A Fish’s case for Sustainable Grassroots Organizing
Principles behind Project Swimmy
“How many people have learned to ride a bicycle?” Marshall Ganz, a veteran organizer asks the crowd. “Did you learn to ride the bicycle by reading about it, by watching videos about, by hearing lectures about it?” To add from my journey in organizing, like riding a bicycle, you can’t learn to organize alone. You’ll fall and need the courage within you to get up, but you’ll need the help of people around you to keep learning.
“How many people have learned to ride a bicycle? Did you learn to ride the bicycle by reading about it, by watching videos about, by hearing lectures about it?”
The community formed from Bernie’s run for president continuously helped me along the way. I learned hope, inspiration, and grit from Bob, my dear 80 year old neighbor, who spent every weekend knocking on doors to persuade voters. I was also incredibly fortunate to have joined the New Hampshire for Bernie campaign, where some of the best veterans from the progressive electoral campaign world taught me how to lead a team, persuade, motivate, and train volunteers, analyze and target data, and much more. Thanks to this community, I learned how to organize and continue to learn today.
Building relationships within a strong community enabled me to organize. But that wasn’t true for many first-time organizers. For many, the first point of contact wasn’t someone in their community, but was a form on a website, followed by an ask for a donation, then a steady stream of emails from someone they’d likely never meet.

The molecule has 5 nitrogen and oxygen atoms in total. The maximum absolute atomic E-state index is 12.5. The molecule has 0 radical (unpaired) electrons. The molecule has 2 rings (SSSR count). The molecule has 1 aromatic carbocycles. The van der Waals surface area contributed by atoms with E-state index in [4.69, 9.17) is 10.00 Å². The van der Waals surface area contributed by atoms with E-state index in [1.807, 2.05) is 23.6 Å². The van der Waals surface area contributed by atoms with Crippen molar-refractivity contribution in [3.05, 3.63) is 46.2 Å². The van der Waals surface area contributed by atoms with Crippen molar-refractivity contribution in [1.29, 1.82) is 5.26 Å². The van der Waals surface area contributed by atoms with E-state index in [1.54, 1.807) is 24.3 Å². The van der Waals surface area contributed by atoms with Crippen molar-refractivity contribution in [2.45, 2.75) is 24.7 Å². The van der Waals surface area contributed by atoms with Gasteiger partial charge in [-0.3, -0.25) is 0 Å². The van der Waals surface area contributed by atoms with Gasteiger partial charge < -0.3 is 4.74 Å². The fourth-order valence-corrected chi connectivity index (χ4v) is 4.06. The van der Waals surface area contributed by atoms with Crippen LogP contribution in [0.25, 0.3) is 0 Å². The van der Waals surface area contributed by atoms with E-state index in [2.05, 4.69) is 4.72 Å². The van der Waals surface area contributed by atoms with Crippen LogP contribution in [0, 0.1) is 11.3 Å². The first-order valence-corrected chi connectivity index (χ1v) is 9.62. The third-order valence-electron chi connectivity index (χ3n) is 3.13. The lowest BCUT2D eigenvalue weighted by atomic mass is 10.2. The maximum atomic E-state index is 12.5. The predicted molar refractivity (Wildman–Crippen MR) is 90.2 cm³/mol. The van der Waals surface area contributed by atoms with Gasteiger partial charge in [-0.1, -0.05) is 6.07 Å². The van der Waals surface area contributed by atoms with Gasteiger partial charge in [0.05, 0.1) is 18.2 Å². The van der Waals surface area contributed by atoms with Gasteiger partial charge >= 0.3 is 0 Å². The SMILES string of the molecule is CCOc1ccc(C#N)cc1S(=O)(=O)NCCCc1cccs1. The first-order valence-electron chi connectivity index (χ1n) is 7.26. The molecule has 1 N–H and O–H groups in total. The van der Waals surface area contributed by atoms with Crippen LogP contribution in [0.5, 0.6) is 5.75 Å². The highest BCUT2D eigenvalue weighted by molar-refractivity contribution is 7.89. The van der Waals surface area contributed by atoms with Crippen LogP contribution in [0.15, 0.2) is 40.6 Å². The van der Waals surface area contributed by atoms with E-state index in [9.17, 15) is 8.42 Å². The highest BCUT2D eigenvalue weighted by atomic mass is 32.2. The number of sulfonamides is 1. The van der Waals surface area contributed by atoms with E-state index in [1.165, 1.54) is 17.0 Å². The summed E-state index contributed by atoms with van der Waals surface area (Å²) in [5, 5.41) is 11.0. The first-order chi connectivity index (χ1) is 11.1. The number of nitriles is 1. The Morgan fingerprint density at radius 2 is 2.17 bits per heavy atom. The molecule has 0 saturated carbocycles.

“Because relational work is so foundational for a social movement and can only be conducted to scale by many leaders skilled in this practice, a capacity to train leadership-not only at the top-is a core social movement competency.”
— Why David Sometimes Wins by Marshall Ganz
From within the campaign, we wanted to reach out to all who signed up online to volunteer, but we were in a constant state of bottleneck. There were a few million sign ups, and even a few hundred full time staff does not have the capacity to build relationships with each person. Meanwhile, there are thousands (perhaps millions) of leaders in communities across the country who could not be directly connected with volunteers who had signed up online. Because of this, we identified a technology gap in how organizers and volunteers, who are eager to take collective action, connect with each other online.
Then came Swimmy
Project Swimmy is a website and app that connects individual activists with local action-oriented organizing groups. Volunteers can easily find groups near them by causes such as racial injustice, women’s rights, and income inequality. Instantly, activists and group members can meet virtually and are provided the tools to organize for events and collective actions such as: calling elected representatives, reaching out to their community by going door to door to discuss issues, and registering new voters. Groups can also post calls for volunteer help on specific tasks, whether that’s legal advice, marshals for a big event, help writing a press release.